Air Conditioning Replacements: From Easiest To Most Difficult

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There comes a time in all air conditioning units when it is time to go. The units are broken, malfunctioning, or just really old and outdated. With the many different ways that people keep cool, you might be wondering how easy your type of air conditioning will be to replace. The following sums air conditioning replacement up, from easiest to most difficult:

Heat Pump

A heat pump system is the easiest to replace. All of the components are fairly lightweight, and there is no refrigerant to worry about. Additionally, if you want to convert to something other than a heat pump system, the openings left in your home's siding provide the means for cables and wiring from other types of A/C appliances.

Central A/C

Several of the components in a central air conditioner are similar to a heat pump system. This is why it is so easy to convert from the heat pump to central air conditioning. Replacing a central unit only requires the removal of the condenser box and the fuse box outside. If the old fuse box uses the same type of fuses and number of amps as the new unit, then it does not need replacing.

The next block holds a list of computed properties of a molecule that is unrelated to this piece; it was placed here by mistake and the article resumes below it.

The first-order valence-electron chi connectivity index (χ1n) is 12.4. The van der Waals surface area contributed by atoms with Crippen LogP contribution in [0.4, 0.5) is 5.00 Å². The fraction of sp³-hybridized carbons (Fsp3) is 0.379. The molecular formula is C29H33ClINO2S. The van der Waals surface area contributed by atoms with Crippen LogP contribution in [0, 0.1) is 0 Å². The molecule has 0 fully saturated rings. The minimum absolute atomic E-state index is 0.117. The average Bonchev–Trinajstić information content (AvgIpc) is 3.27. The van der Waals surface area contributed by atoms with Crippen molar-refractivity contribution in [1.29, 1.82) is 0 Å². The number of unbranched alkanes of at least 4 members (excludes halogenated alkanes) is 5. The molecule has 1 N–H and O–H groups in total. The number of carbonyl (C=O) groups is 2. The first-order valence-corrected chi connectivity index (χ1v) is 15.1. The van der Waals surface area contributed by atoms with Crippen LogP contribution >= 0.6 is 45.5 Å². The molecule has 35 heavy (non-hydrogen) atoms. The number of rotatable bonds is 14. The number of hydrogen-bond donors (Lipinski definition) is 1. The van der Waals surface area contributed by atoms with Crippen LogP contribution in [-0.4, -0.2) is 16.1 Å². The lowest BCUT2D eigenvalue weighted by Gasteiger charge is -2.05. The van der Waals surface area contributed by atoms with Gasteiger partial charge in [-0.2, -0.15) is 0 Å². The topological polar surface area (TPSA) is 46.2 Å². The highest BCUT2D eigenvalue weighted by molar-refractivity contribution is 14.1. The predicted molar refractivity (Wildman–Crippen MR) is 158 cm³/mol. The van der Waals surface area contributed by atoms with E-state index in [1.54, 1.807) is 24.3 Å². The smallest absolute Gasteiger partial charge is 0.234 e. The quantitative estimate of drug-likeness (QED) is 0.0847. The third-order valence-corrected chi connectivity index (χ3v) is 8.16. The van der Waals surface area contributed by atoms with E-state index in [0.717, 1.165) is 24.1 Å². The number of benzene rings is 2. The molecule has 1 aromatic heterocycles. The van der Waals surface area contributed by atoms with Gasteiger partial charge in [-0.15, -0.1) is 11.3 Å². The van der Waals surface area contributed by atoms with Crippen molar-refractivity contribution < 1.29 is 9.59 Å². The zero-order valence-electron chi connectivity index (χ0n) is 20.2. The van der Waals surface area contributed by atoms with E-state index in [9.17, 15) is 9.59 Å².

Then the HVAC technician only has to remove the old condenser box and install a new one. He or she will check all of the old wiring, cables, and hoses to make sure they are up to code, in good shape, and can be reused, and that is it. If anything else needs to be replaced, it will, but it is a fairly straightforward replacement process.

Geothermal Horizontal Unit

Geothermal units last a very long time, but if you need yours replaced, you will have to tear up your yard to do it. The horizontal installation of this type of A/C is less messy than the vertical installation, which is why it ranks third in difficulty. Your HVAC technician only has to dig as deep as the coils go, which in a horizontal installation, is not that deep.

Geothermal Vertical Unit

This is the most difficult and messiest A/C replacement of all. It is because the heat exchange loop is buried several feet down, in a vertical position, so the technician practically has to dig a vertical tunnel in your yard to get it all out. The massive hole has to be left in place until the new vertical unit can be installed.